Where a residential owners association president claimed other owners defamed him in a letter, the complained-of statements lack the necessary “sting” to be considered defamatory.
Narrowing the issue
“We exercise de novo review of the circuit court’s decision sustaining the defendants’ demurrers. … The circuit court said that it sustained those demurrers on every ground raised by each of the five defendants.
“The defendants’ arguments, however, were not all the same. For instance, only four defendants argued that the defamation claims were deficient for failing to plead the exact words used; Baldwin did not join in that argument.
“Only two defendants (James and Weiler) argued that the complaint was deficient for failing to plead New York Times malice. Only one defendant (Weiler) joined in the arguments of other demurrants (James and Wisler).
“We have an ‘obligation to decide cases on the best and narrowest grounds available.’ … Given the large number of issues presented here, we look for the best and fewest grounds on which to resolve this appeal.
“Our selection of which issues to address is constrained by a long-standing feature of Virginia demurrer practice: we may affirm an order sustaining a demurrer only on a ground that the defendant raised in the trial court. …
“[W]e have determined that the best-and-narrowest ground here is that the statements about which Theologis complains were not defamatory. All five defendants raised that argument on demurrer.
“Because we agree that the statements lacked sufficient ‘sting’ to be actionable, we find that the trial court properly dismissed the defamation claims, together with the business-conspiracy claim that depended on defamation as the predicate tort.”
“Not all false and disparaging statements about a person are defamatory. ‘A statement must contain the requisite defamatory sting to be actionable.’ …
“To have the requisite sting requires language that ‘tends to injure one’s reputation in the common estimation of mankind, to throw contumely, shame, or disgrace upon him, or which tends to hold him up to scorn, ridicule, or contempt, or which is calculated to render him infamous, odious, or ridiculous.’ …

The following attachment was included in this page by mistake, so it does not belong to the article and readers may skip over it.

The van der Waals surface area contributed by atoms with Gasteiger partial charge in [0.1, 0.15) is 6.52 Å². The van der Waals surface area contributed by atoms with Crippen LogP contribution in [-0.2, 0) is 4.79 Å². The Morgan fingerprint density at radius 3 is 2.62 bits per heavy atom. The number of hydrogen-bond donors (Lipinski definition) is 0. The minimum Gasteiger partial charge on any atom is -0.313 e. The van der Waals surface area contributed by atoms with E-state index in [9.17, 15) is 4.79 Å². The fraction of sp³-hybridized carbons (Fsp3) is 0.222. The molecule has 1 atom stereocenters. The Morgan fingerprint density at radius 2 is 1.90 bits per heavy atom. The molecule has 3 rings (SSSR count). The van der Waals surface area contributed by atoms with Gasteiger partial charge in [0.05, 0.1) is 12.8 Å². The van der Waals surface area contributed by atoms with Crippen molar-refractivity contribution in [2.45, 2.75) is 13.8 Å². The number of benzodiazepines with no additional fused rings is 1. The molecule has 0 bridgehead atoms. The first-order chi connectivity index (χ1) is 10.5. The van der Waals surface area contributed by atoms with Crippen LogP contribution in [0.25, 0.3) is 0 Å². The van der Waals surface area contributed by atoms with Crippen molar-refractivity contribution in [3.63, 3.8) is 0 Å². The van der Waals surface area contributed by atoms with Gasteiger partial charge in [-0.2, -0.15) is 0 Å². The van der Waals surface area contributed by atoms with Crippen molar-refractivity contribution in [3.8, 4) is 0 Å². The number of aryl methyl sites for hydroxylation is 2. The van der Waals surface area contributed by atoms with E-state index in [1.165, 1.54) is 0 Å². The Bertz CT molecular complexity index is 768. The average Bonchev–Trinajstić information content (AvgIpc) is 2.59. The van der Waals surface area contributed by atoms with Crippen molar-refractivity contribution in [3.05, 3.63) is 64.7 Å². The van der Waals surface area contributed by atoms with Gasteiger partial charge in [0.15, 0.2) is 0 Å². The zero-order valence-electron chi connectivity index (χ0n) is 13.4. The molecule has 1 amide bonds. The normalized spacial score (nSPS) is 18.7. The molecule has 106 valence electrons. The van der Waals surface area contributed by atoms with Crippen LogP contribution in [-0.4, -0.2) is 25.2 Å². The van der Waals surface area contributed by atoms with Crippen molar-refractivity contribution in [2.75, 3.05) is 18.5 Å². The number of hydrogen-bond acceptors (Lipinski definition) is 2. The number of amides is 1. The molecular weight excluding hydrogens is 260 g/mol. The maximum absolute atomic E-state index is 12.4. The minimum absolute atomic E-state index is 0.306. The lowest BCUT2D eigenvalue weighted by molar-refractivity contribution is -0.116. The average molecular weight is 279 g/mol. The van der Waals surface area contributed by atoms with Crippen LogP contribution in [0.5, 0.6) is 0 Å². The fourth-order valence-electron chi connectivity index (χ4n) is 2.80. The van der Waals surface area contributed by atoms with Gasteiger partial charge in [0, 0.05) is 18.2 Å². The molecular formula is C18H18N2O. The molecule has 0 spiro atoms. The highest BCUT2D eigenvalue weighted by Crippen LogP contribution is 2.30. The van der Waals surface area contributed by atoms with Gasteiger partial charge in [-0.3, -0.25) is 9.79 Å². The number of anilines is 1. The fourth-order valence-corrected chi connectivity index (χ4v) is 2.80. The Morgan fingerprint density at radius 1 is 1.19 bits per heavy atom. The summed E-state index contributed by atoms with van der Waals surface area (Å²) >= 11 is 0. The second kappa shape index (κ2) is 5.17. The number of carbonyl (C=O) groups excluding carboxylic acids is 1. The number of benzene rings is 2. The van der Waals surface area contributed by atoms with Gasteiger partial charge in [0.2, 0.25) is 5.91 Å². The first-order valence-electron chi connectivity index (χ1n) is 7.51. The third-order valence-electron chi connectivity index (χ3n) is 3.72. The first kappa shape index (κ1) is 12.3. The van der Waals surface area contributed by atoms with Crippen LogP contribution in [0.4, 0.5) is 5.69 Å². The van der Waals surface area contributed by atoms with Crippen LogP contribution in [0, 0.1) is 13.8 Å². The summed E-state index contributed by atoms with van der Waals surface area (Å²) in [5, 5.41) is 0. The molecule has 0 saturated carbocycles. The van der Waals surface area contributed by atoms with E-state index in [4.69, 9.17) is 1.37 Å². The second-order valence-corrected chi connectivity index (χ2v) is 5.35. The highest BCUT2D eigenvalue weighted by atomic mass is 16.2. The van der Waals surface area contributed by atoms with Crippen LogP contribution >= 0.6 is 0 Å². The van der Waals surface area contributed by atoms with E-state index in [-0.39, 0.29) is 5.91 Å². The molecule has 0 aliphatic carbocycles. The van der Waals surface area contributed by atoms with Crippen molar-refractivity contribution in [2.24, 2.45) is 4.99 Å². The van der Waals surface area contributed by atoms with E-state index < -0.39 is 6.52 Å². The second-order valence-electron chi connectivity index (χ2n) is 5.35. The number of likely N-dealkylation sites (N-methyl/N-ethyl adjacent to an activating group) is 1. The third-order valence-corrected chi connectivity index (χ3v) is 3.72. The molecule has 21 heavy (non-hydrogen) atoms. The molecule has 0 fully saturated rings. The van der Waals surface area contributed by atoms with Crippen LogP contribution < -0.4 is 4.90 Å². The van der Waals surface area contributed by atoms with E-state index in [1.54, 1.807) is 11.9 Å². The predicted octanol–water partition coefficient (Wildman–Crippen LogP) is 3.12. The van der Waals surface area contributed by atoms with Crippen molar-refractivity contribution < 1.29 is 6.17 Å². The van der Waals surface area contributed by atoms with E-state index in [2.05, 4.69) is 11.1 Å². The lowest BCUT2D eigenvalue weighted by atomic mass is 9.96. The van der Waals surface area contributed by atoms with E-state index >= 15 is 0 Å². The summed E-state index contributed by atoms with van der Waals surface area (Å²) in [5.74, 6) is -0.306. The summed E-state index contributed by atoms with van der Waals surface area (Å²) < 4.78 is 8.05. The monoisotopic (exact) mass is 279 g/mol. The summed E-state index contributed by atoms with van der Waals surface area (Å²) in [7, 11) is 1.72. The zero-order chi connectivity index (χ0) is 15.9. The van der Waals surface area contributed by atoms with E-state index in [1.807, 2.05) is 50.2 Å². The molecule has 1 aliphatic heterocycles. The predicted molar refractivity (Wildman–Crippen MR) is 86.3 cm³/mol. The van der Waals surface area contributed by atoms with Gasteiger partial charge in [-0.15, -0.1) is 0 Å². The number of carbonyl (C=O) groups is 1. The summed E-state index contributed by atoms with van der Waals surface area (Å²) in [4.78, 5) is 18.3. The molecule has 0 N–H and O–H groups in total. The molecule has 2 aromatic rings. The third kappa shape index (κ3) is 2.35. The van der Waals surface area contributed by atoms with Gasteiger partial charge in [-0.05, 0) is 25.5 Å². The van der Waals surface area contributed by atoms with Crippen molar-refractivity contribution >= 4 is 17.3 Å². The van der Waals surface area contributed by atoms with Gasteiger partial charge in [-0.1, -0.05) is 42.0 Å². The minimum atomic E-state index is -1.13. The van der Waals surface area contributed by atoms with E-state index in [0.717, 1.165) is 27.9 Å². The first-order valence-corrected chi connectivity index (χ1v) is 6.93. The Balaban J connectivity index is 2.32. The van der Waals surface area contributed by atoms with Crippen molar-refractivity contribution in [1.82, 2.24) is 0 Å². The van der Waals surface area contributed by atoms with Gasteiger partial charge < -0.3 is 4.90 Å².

“By contrast, ‘language that is insulting, offensive, or otherwise inappropriate, but constitutes no more than “rhetorical hyperbole”’ is not defamatory.’ …
“The Supreme Court held in Schaecher [v. Bouffault, 290 Va. 83, (2015)] that accusing someone of violating an ordinance or breaching an easement, covenant, or contract generally does not carry sufficient sting to be actionable as defamation.”
“The same is true of the alleged defamatory statements here, almost all of which allege that Theologis failed to properly apply or follow various provisions of the Fieldstone Townhome Association’s ‘Governing Documents.’
“At oral argument, we asked Theologis to list the five most defamatory statements of the 26 itemized in the complaint. He identified the following – all from the July 2020 letter – alleging that he violated or failed to apply the association’s ‘Covenants’ and ‘By-Laws’:
“‘[Theologis] has made repeated efforts to impose far more restrictive policies than provided for in the Covenants & By-Laws. Examples are …
“‘… absurdly stringent yet disparately applied enforcement of “violations” as seen through his adversarial view.
“‘[Theologis] “at times exclud[ed] [fellow board members] from board decision-making altogether, thereby usurping the authority granted to the Board as a whole via the Covenants & By-Laws.